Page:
THE saga of SJK(T) Seaport seems to be a never-ending story.
The school made headlines earlier this month when parents of 24 pupils decided to start “classes” at its old premises in SS7, Kelana Jaya despite the school having relocated to Kampung Lindungan.
Staffed by volunteer teachers and a self-appointed headmaster, parents are illegally holding classes in the Kelana Jaya building and have even resorted to breaking into the office to get the water and electricity going for the benefit of the pupils.
But the school has been caught in controversy for years – especially during the ground-breaking ceremony for the new building in 2008.
When attending the ceremony, then MIC president Datuk Seri S Samy Vellu was heckled by protesters objecting to the school’s new site because its land had been reduced from what was originally agreed to.
Adding to the anger of residents was the failure to build a cluster of schools including a Tamil school at Kampung Lindungan, Petaling Jaya, for the Desa Mentari residents.
However, the land was then used for low-cost housing instead.
Three years later, then Seri Setia MP Nik Nazmi Nik Ahmad said the school’s parent-teacher association had agreed to the relocation after more land was allotted to the school.
Nik Nazmi also said Selangor State Development Corporation (PKNS) had donated RM 1.2mil for the school’s construction in 2008.
Dissenting parents now however, say that they had never agreed to the relocation — publicly, their reasons have evolved over the years.
First, it was the high-cost of transportation for their children, but more recently, they want the old school building to stay because they see it as their community’s heritage.
Parents say that there are about 120 Indian families living in the area, and a good number of them are former workers of the old Seaport Estate.
These arguments would be familiar to those of other Tamil schools originating on estate land.
Even though many of these former estates were taken over by the government or housing developers in the 70s, many such Tamil schools tend to be stuck in a grey area as they did not own the land they were on, and were operating in “temporary buildings”.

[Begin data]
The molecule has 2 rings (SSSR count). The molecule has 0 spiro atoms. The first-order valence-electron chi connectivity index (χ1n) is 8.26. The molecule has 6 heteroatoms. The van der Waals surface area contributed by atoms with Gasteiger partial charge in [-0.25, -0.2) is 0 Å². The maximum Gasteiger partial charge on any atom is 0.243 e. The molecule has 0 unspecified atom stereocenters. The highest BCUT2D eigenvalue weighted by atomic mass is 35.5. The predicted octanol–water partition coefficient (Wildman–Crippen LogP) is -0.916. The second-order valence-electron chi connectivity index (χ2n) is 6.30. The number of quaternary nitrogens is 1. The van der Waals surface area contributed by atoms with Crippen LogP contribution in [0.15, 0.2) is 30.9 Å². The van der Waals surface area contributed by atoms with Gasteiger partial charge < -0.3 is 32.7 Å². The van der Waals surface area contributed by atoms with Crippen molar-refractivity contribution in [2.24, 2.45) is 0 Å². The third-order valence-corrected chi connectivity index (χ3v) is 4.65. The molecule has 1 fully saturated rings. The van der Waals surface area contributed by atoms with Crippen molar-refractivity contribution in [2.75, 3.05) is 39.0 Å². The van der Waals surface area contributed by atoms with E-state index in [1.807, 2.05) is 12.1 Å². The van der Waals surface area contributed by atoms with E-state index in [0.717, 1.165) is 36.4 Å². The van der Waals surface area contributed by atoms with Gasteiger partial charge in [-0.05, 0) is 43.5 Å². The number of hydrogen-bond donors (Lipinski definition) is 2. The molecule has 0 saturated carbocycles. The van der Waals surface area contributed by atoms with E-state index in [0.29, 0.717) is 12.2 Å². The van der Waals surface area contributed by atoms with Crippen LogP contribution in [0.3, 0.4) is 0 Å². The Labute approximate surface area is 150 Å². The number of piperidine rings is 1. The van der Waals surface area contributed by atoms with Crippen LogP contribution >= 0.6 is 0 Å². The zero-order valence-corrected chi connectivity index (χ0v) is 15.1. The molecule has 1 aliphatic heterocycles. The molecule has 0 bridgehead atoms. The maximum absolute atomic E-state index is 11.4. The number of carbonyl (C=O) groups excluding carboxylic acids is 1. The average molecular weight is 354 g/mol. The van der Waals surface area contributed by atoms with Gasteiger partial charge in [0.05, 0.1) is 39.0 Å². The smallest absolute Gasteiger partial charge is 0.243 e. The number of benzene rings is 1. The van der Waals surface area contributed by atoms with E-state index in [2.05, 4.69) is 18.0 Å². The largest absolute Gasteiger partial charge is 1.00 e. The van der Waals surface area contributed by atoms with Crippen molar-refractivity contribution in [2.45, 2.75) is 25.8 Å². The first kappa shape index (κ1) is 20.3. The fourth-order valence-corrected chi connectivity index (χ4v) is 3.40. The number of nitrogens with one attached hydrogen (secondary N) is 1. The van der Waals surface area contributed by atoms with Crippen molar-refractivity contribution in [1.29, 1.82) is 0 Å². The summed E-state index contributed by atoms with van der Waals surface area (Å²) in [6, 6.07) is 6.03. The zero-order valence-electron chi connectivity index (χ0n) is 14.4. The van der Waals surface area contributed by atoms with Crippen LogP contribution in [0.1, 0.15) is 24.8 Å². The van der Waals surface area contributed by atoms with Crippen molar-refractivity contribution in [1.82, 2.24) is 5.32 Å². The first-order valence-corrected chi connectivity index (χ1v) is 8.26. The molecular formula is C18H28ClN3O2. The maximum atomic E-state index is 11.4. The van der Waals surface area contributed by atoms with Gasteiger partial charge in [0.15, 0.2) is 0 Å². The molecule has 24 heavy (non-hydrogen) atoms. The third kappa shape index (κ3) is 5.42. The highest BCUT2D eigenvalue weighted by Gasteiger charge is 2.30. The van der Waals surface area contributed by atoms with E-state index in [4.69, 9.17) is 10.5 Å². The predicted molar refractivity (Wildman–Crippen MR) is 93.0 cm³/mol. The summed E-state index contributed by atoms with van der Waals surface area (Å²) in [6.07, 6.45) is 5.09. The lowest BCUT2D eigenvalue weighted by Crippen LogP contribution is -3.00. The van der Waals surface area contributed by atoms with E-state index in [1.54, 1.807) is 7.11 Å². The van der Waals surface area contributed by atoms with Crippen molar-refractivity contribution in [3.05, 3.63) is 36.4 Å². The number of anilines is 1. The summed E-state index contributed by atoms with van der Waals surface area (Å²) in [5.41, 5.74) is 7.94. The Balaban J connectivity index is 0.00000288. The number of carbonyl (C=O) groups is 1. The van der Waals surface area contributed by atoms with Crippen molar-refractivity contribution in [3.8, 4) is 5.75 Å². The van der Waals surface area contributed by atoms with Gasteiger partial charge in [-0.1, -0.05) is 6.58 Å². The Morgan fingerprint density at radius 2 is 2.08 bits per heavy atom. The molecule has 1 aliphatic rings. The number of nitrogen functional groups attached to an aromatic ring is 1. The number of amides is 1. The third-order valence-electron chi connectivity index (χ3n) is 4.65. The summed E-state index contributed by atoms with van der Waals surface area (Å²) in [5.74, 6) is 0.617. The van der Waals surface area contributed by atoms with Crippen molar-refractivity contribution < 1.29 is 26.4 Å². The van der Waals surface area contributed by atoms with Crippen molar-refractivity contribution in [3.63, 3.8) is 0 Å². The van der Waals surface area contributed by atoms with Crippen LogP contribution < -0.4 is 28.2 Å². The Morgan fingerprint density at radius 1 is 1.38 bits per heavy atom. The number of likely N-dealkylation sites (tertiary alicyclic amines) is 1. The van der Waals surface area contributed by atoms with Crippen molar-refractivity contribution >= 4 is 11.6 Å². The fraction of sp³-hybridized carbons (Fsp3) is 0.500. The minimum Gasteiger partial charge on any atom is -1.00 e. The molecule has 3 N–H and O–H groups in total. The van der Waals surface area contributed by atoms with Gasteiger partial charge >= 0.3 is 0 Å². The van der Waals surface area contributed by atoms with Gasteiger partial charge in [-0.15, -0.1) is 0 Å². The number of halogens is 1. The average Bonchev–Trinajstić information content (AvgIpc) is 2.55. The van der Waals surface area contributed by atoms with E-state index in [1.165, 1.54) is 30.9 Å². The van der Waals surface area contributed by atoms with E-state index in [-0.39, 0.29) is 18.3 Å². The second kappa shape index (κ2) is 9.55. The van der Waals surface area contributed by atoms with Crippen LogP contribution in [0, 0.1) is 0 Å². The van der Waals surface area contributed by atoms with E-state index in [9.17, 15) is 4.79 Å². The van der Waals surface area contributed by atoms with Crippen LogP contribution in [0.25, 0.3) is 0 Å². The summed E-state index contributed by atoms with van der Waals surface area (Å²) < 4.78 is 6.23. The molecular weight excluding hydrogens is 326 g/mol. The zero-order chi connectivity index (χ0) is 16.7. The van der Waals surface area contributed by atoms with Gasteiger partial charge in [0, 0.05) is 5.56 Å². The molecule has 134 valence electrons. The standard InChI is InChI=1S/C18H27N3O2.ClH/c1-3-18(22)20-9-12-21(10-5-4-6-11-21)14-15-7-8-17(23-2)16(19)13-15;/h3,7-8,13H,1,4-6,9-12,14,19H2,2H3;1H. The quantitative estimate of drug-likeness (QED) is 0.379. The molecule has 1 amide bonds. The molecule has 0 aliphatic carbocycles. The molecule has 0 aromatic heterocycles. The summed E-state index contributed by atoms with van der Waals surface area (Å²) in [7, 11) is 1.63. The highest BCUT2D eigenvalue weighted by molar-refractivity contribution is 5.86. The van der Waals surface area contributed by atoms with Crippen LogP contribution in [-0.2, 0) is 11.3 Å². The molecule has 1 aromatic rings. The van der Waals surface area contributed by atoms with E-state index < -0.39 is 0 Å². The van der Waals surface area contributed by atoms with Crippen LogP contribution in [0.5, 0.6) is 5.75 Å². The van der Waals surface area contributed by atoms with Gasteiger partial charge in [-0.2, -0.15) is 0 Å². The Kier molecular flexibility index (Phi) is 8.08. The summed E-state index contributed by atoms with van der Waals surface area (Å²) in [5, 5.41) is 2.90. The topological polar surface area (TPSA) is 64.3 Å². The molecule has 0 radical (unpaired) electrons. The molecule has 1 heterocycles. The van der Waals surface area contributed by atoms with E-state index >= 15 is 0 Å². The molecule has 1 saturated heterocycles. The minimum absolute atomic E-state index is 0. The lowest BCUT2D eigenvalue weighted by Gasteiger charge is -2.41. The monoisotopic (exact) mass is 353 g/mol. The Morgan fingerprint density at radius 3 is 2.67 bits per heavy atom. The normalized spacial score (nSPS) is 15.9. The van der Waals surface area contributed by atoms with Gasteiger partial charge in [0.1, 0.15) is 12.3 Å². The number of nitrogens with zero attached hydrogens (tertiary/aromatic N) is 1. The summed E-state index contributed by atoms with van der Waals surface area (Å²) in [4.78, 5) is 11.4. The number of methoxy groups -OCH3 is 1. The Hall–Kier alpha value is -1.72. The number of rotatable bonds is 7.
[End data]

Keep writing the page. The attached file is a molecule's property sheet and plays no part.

The old SJK(T) Seaport sits on land the size of four bungalow lots, its simple one-storey building dwarfed by plush upper middle-class mansions.
All the plots of land are owned by PKNS, which now wants it back to build four double-storey homes.
PKNS corporate communications manager Ishak Hashim said the corporation will directly speak to parents to coax them to move to the new school building.
“Since this involves children, we want to be as civil as possible about this.
“But if the parents remain stubborn, we have no choice but to take legal action,” he said.
Although the dissenting parents claim that the Selangor state government had “no problems” with handing over the Kelana Jaya land to parents, Ishak said that PKNS had not received any notice of such plans from the state authorities.
About 4km away at the school’s new premises in Kampung Lindungan, near Desa Mentari in Sunway, parents said they are pleased with the upgraded building.
“The old school was cramped and stuffy – when he was studying there, my son refused to use the toilet until he came home, because he once saw a small snake in there!
“I don’t understand why those parents want to stay on.
“Don’t they want their children to study in a better environment?
“Even the school has agreed to help with transportation fees; no one thought of helping us when we were sending our children there,” said Rina* who lives in Kampung Lindungan.
Another parent, Rani*, claims that she was “threatened” for choosing to move her child to the new school, although she did not specify the nature of the threats or who made the alleged threats against her.
But Kumar Vanathan, one of the parents standing by the old school, rubbishes these claims and said that the old school building is safe.
“These are just made up stories to discredit us.
“We are not asking for the school in Kampung Lindungan to close, we just want another school here,” he said.
All parties involved said politics should not affect education matters, but with prime land and questions of identity involved, this is indeed a political tug-of-war.
Lost amidst arguments over development and preservation, are the fate of the pupils themselves.
With the looming legal action by PKNS, and parents planning further protests, the situation is set to become even murkier.